Cruise criticism sounds warning to AV industry
GM subsidiary failed to "appreciate how a regulated business should interact with its regulators," report finds.
A report on an October collision involving GM's autonomous vehicle (AV) subsidiary Cruise has found serious fault in the company's dealings with regulators.
The incident in San Francisco, in which a pedestrian was dragged beneath a car causing serious injury, led to the revocation of Cruise's license to operate by regulators.
While the findings exonerate Cruise of deliberately hiding details of the incident, the firm's conduct during the investigation is the target of sharp criticism.
"The DMV suspension order is a direct result of a proverbial self-inflicted wound by certain senior Cruise leadership and employees, who appear not to have fully appreciated how a regulated business should interact with its regulators," the report says.
The report lays out several failings on the part of Cruise including: poor leadership, mistakes in judgment, lack of coordination, an “us versus them” mentality with regulators and a fundamental misunderstanding of Cruises's obligations of accountability and transparency.
As well as the firm's corporate mismanagement, the soundness of Cruise's sensor and navigation technology also came under scrutiny.
A second report into the technical failings of the Cruise AV found that the car involved wrongly interpreted the collision as a side impact rather than a front impact, a factor which contributed to the dragging of the pedestrian. Other failings detected in the vehicle's system included incorrect lane mapping.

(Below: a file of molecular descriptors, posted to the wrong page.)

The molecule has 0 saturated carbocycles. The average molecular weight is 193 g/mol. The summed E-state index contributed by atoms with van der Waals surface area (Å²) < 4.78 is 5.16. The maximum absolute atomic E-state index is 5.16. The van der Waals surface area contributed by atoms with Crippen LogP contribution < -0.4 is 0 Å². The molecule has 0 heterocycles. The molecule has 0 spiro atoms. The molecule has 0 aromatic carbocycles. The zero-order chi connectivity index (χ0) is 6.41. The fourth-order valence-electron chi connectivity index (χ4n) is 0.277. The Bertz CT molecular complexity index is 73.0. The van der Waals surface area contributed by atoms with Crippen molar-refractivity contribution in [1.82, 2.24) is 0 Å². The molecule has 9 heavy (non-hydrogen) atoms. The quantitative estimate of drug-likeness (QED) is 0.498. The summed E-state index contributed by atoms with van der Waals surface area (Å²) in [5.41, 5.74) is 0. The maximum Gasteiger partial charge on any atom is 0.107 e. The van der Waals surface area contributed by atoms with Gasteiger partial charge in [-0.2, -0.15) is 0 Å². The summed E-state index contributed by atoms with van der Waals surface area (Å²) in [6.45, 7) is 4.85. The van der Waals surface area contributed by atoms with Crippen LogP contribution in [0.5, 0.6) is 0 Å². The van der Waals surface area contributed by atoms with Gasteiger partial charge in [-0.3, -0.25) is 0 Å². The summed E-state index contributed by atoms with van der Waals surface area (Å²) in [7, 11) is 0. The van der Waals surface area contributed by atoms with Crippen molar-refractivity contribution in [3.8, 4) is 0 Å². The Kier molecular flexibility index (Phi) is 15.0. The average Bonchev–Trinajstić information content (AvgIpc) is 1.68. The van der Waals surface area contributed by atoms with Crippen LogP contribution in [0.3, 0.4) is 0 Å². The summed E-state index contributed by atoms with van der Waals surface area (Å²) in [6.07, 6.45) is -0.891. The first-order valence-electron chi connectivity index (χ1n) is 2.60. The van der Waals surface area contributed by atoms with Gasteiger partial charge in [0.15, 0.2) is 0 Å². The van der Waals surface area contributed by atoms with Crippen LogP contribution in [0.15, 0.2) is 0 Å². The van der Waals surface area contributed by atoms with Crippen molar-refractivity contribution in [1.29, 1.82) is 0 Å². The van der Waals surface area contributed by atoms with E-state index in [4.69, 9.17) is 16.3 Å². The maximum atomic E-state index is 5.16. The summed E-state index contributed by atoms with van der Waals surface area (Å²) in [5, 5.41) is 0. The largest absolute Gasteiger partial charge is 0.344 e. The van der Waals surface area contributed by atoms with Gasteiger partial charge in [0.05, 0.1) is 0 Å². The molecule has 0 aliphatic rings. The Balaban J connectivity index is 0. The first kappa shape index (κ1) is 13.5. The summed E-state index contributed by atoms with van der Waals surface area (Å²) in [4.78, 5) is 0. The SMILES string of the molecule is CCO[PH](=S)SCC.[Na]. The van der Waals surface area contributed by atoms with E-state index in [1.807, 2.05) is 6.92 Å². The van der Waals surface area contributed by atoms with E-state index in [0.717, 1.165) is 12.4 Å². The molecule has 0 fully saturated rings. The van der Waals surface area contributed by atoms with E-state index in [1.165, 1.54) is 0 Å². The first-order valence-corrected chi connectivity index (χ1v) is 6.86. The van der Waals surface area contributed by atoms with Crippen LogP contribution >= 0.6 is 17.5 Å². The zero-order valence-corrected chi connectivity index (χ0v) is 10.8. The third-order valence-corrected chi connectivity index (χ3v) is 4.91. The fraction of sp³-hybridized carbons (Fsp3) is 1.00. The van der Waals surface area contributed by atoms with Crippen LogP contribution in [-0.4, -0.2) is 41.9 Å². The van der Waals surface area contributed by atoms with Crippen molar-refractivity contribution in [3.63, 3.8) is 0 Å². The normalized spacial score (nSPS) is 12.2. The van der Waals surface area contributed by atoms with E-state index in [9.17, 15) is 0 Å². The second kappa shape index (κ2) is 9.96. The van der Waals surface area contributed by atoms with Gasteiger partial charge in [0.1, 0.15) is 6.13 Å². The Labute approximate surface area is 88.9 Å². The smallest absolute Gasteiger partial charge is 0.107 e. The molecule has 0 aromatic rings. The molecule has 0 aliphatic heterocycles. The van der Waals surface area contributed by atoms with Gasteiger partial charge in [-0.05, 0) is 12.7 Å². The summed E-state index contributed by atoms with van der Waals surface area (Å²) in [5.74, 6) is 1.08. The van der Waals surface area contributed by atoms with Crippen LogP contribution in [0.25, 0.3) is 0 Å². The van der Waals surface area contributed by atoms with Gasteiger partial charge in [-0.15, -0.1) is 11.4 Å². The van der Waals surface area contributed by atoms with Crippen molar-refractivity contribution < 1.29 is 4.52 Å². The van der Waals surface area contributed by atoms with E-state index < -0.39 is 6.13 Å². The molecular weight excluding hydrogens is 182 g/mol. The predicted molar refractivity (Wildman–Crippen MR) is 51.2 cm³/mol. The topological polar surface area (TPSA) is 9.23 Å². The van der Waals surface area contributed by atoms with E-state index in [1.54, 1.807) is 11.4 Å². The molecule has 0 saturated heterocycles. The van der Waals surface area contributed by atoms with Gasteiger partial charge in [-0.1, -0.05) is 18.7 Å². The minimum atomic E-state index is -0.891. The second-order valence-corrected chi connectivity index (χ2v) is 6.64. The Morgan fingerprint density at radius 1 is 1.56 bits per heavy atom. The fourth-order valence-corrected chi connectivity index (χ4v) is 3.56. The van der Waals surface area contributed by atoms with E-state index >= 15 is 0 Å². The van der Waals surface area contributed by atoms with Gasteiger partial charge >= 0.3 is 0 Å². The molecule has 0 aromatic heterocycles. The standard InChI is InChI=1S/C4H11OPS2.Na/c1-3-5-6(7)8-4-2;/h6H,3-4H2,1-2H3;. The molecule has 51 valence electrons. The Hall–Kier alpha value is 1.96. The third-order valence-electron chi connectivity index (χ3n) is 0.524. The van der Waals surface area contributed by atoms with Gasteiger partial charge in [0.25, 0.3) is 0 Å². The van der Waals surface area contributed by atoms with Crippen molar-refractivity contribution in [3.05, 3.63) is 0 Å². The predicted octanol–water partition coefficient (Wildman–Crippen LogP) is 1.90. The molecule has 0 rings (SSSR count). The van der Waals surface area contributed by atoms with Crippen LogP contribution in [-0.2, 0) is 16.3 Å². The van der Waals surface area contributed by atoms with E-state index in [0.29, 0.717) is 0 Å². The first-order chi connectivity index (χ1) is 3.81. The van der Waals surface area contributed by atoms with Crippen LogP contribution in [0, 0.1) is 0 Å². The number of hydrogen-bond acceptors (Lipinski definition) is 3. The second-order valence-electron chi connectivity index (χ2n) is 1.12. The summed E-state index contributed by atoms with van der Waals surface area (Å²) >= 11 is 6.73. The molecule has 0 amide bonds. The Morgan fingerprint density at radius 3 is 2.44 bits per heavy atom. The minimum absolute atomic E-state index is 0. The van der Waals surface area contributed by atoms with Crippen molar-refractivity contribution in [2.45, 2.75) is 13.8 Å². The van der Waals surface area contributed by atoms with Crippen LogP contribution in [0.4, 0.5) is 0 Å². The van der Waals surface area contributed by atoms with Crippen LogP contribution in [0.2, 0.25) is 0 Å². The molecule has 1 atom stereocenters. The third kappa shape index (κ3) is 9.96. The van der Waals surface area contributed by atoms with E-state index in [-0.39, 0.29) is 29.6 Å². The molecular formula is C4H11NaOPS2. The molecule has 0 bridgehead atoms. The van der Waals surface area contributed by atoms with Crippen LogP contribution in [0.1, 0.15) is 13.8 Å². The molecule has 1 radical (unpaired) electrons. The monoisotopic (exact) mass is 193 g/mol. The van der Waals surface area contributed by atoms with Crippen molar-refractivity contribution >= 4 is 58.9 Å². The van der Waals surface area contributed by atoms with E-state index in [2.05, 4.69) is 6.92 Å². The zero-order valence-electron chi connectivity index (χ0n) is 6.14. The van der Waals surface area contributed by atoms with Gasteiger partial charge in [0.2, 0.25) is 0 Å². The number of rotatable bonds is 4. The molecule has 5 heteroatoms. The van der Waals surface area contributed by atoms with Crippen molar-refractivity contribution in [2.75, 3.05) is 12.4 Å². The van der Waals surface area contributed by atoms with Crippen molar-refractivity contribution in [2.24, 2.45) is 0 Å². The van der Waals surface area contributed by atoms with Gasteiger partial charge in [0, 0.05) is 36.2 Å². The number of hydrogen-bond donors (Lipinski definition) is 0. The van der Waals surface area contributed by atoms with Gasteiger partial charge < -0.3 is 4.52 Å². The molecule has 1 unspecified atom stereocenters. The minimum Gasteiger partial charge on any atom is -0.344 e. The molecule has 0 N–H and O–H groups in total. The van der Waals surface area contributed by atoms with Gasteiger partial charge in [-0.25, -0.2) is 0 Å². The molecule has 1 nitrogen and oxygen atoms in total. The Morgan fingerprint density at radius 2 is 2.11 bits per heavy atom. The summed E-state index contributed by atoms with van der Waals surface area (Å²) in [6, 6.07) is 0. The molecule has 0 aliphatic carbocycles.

This is significant because, while Cruise has admitted to improper conduct during the investigation, the firm has been steadfast about the soundness of its technology.
"The side-collision error is a serious one, considering the pedestrian’s legs were visible in the wide angle left side camera the entire time after the Cruise-pedestrian impact. The car simply failed to identify the legs," says AV expert and consultant Brad Templeton.
In its response to the report, Cruise acknowledged fault for the incident, moved to establish a new Chief Safety Officer role, and appointed an interim leader while it began the search for a permanent hire.
The company also says that "experienced leaders" from GM have stepped in "to establish more robust and transparent processes for working with our regulators and engaging with the public".
The future of autonomous driving divides industry analysts, with some thinking that advanced AV technology will drive significant valuation growth for Tesla. However, several surveys have found consumer confidence in the tech to be shaky, and high-profile accidents and scalding criticism of Cruise from lawmakers will not help the AV cause.
Only 27pc of non-riders are comfortable sharing the road with robotaxis and just 20pc of all consumers nationally are comfortable with AV technology being tested on streets and highways near them, according to research from consultancy JD Power.
And the fallout from the Cruise incident has reverberated around the global EV industry, with industry commenters highlighting risks to AV projects at Chinese OEMs Baidu and Xpeng.
“In general, we remain pessimistic on the robotaxi self-driving sector, despite the segment being far ahead of the autonomous freight network segment,” Hong Kong consultancy Blue Lotus says.
Furthermore, Elon Musk-led EV giant Tesla has recently been embroiled in a spat with US regulators about its use of the name Full Self Driving for its Level 2 autonomy driver assistance software, after several litigations following crashes involving the system.